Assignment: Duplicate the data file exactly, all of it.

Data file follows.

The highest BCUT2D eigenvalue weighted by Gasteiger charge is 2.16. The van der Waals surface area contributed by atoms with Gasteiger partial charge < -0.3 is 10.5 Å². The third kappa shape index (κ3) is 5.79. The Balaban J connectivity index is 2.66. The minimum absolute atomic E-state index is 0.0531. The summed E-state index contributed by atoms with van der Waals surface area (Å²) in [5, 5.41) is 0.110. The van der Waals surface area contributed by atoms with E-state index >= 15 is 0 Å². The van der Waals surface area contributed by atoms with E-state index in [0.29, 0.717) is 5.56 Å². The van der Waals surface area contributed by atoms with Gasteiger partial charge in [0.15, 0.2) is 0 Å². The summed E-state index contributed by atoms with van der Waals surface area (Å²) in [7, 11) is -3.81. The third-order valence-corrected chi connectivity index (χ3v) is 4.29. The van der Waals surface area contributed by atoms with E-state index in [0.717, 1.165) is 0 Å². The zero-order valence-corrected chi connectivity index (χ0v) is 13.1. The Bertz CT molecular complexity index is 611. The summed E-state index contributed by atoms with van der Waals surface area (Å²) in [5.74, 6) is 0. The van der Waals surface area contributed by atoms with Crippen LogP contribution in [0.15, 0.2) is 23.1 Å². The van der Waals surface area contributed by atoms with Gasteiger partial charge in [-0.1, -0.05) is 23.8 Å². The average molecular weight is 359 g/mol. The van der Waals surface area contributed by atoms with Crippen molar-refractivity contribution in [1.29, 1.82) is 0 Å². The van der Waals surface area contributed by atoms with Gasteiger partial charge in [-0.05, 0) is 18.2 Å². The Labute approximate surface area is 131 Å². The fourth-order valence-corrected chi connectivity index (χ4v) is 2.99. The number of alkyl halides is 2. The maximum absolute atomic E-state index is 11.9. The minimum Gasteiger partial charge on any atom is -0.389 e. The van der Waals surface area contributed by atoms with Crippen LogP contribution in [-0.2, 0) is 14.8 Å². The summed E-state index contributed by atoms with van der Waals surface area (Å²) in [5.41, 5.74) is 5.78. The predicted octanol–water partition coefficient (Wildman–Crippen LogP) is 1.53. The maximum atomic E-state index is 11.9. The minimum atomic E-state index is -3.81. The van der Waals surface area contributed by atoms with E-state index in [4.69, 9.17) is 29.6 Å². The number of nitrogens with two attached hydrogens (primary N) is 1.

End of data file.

The highest BCUT2D eigenvalue weighted by Gasteiger charge is 2.16. The van der Waals surface area contributed by atoms with Gasteiger partial charge < -0.3 is 10.5 Å². The third kappa shape index (κ3) is 5.79. The Balaban J connectivity index is 2.66. The minimum absolute atomic E-state index is 0.0531. The summed E-state index contributed by atoms with van der Waals surface area (Å²) in [5, 5.41) is 0.110. The van der Waals surface area contributed by atoms with E-state index >= 15 is 0 Å². The van der Waals surface area contributed by atoms with E-state index in [0.29, 0.717) is 5.56 Å². The van der Waals surface area contributed by atoms with Gasteiger partial charge in [0.15, 0.2) is 0 Å². The summed E-state index contributed by atoms with van der Waals surface area (Å²) in [7, 11) is -3.81. The third-order valence-corrected chi connectivity index (χ3v) is 4.29. The van der Waals surface area contributed by atoms with E-state index in [0.717, 1.165) is 0 Å². The zero-order valence-corrected chi connectivity index (χ0v) is 13.1. The Bertz CT molecular complexity index is 611. The summed E-state index contributed by atoms with van der Waals surface area (Å²) in [5.74, 6) is 0. The van der Waals surface area contributed by atoms with Crippen LogP contribution in [0.15, 0.2) is 23.1 Å². The van der Waals surface area contributed by atoms with Gasteiger partial charge in [-0.1, -0.05) is 23.8 Å². The average molecular weight is 359 g/mol. The van der Waals surface area contributed by atoms with Crippen molar-refractivity contribution in [1.29, 1.82) is 0 Å². The van der Waals surface area contributed by atoms with Gasteiger partial charge in [-0.05, 0) is 18.2 Å². The Labute approximate surface area is 131 Å². The fourth-order valence-corrected chi connectivity index (χ4v) is 2.99. The number of alkyl halides is 2. The maximum absolute atomic E-state index is 11.9. The minimum Gasteiger partial charge on any atom is -0.389 e. The van der Waals surface area contributed by atoms with Crippen LogP contribution in [-0.2, 0) is 14.8 Å². The summed E-state index contributed by atoms with van der Waals surface area (Å²) in [5.41, 5.74) is 5.78. The predicted octanol–water partition coefficient (Wildman–Crippen LogP) is 1.53. The maximum atomic E-state index is 11.9. The minimum atomic E-state index is -3.81. The van der Waals surface area contributed by atoms with E-state index in [4.69, 9.17) is 29.6 Å². The number of nitrogens with two attached hydrogens (primary N) is 1.